Oh, but that's fantasy. Which isn't real.

More's the pity.


  1. Anonymous10:41 AM

    It's akin to, though much more serious than, celebrities and other award winners who thank God for the award. Because God, evidently, hates everyone else who was nominated and who didn't win.

  2. The words of Wild Bill Shakespeare come to mind, about us getting mercy rather than what we deserve.

    This is always cliche time, when people feel the need to say something but don't have the words to express their feelings. Theyv are not words, just meaningless sounds, an incoherent expression of horror and grief.

    We can only pray, as always, for those whose lives were cut short and those they leave behind, and those who did the killing. They probably need our prayers more than anyone. After all, they have a perfect judge waiting for them (see remark about mercy above)

    Whether they would appreciate them is another matter.

    And on to a much lighter topic. Did the imp enjoy his milk and cookies?

  3. In what way would helping one person prove God hates everyone else? It's not like more than one nominee could have won anyway.

    As far as "They didn't deserve this," I don't think the implication is that others do. I think (maybe over-charitably, it wouldn't be the first time) that most of the time the "No one does" part is just unspoken. I think that rather than comparing the unfortunate person's worth with the worth of everyone else in the same boat, the statement generally is meant to compare the unfortunate person's fate with the fate that they really DID deserve.

  4. Oh, and congratulations on enjoying your evening. I think you DID deserve that!

  5. It makes me think of the movie Bull Durham, when the team slut is getting married and Annie (Susan Saradon) is helping her get dressed. Suddenly, she looks sad and says, "maybe I don't deserve to wear white." And Annie says, "Honey, we all deserve to wear white." We all deserve good things and not bad things, no matter what kind of people we are. Isn't that the definition of Christian charity and compassion.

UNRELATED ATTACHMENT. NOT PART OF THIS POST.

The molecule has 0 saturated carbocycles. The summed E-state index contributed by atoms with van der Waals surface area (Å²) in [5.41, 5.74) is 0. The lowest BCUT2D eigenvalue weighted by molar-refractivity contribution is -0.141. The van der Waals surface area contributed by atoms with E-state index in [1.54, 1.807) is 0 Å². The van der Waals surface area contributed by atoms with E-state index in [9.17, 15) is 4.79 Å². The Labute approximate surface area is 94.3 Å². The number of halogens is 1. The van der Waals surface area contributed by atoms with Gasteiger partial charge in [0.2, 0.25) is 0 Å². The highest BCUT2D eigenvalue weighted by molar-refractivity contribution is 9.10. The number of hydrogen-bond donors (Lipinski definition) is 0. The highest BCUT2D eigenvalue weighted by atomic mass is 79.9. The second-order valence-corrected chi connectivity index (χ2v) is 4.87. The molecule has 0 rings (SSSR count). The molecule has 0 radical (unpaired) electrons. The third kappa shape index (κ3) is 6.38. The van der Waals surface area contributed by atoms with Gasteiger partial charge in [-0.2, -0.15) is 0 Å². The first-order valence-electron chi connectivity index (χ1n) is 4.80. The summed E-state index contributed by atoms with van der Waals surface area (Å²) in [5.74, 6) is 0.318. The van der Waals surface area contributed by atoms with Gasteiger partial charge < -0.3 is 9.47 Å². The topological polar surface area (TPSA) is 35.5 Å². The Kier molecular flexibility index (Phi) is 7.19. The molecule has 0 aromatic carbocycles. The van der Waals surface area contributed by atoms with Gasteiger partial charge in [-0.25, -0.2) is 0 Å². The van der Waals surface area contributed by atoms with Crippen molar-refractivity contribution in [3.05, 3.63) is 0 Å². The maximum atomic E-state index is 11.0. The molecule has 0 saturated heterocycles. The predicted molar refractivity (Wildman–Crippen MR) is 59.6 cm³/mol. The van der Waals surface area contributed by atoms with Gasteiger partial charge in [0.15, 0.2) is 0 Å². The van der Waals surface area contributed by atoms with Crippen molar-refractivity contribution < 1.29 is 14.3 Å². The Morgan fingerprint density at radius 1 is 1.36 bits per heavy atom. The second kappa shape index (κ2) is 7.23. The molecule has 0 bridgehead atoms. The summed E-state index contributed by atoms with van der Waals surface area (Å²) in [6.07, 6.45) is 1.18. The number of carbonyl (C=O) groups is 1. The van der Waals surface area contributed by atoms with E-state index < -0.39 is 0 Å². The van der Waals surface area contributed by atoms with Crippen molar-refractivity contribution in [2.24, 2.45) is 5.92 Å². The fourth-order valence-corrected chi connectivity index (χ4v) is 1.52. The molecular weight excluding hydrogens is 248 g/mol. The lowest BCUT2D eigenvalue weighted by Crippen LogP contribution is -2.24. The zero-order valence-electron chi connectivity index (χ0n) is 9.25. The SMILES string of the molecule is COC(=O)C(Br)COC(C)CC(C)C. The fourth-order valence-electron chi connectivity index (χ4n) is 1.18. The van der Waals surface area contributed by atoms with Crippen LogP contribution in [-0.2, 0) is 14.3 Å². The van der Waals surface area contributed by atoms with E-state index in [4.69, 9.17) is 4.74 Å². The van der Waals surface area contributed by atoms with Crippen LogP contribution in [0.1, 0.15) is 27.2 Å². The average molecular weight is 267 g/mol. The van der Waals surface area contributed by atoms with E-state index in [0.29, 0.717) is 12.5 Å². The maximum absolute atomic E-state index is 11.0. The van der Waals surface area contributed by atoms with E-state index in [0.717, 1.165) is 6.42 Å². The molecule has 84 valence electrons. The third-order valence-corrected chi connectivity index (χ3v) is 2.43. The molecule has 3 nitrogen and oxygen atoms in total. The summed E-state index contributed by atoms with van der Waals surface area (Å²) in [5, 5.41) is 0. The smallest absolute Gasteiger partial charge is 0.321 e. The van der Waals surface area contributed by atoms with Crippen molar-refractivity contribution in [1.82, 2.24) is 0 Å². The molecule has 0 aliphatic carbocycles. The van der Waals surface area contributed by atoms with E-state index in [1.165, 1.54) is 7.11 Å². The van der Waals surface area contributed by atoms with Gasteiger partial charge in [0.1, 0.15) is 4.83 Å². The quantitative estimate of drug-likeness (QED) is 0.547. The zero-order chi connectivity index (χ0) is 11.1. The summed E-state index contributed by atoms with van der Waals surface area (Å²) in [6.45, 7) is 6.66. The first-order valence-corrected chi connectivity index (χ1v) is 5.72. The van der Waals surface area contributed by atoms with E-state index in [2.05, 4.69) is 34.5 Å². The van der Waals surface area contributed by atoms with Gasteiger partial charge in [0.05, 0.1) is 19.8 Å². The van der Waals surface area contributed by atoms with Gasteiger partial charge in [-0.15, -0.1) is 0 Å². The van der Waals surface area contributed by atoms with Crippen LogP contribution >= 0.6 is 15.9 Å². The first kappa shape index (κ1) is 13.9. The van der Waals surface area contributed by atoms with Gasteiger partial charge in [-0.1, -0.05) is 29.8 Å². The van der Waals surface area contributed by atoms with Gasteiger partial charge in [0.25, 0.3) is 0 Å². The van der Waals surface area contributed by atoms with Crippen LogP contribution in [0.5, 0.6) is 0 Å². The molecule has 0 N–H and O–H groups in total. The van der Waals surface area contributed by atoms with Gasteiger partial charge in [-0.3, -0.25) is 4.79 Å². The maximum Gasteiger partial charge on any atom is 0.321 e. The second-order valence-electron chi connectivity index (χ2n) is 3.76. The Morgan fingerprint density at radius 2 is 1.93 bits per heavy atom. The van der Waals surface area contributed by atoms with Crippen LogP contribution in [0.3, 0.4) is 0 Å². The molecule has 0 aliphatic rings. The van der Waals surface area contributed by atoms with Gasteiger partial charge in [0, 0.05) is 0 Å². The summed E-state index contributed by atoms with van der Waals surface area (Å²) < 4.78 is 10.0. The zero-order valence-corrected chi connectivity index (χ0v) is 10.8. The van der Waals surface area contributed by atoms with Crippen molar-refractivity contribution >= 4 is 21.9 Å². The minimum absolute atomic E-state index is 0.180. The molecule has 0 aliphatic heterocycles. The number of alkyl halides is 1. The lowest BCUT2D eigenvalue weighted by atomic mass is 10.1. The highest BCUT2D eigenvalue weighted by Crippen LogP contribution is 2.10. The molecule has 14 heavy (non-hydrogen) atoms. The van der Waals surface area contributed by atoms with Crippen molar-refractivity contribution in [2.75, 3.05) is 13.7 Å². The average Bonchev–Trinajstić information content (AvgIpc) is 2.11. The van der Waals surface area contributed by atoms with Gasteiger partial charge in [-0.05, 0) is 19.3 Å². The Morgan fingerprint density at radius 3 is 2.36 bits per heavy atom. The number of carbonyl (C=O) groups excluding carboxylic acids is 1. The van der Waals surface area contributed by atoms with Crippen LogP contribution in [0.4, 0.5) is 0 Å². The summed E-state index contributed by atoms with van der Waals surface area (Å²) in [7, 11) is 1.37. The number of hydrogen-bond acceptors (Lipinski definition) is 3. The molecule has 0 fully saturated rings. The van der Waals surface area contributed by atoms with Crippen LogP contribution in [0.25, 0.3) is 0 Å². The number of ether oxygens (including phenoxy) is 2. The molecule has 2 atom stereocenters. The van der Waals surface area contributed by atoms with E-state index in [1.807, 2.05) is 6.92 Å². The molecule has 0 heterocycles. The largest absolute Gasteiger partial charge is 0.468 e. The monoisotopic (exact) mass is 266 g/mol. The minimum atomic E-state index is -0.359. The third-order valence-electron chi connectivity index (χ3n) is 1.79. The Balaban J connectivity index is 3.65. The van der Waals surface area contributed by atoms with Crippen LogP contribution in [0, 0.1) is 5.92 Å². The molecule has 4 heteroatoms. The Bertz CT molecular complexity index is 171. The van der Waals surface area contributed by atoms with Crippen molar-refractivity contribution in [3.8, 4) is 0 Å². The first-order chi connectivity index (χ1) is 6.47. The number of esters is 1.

6. Thanks to everybody for the comments!

    Claire, I'd love to share your charitable reading, but the qualifiers in many of the quotations I posted make that difficult for me. "He was a good guy and didn't deserve that," can't help but suggest -- to me, at least -- that bad guys would, although maybe Martyn's right and the phrase is just a cliche that people come out with in times of stress (that's Gary's reading, too).

    For me, it's a matter of the Golden Rule: I don't want other people judging whether I deserve to die, so I try to avoid doing the same to them.

    True story: Last semester, one of my writing students (an older student with children) wrote a story in which the protagonist, a harried suburban mom with whom the reader's meant to sympathize, deliberately arranges for a nine-year-old neighborhood bully to break his leg, because nothing else is getting through to him.

    The story was supposed to be funny. Most of my students thought it was funny. I thought it was horrifying, and so did one student (a guy), who said, "Your protagonist stands by and watches while a nine year old breaks his leg. That's child abuse."

    One of the students who thought the story was funny (and who was ordinarily very thoughtful and a very smart reader) said, "Well, it didn't bother me, because he deserved it."

    I can only hope the class would have responded differently if we hadn't been talking about fiction. It was a pretty scary teaching moment for me, though.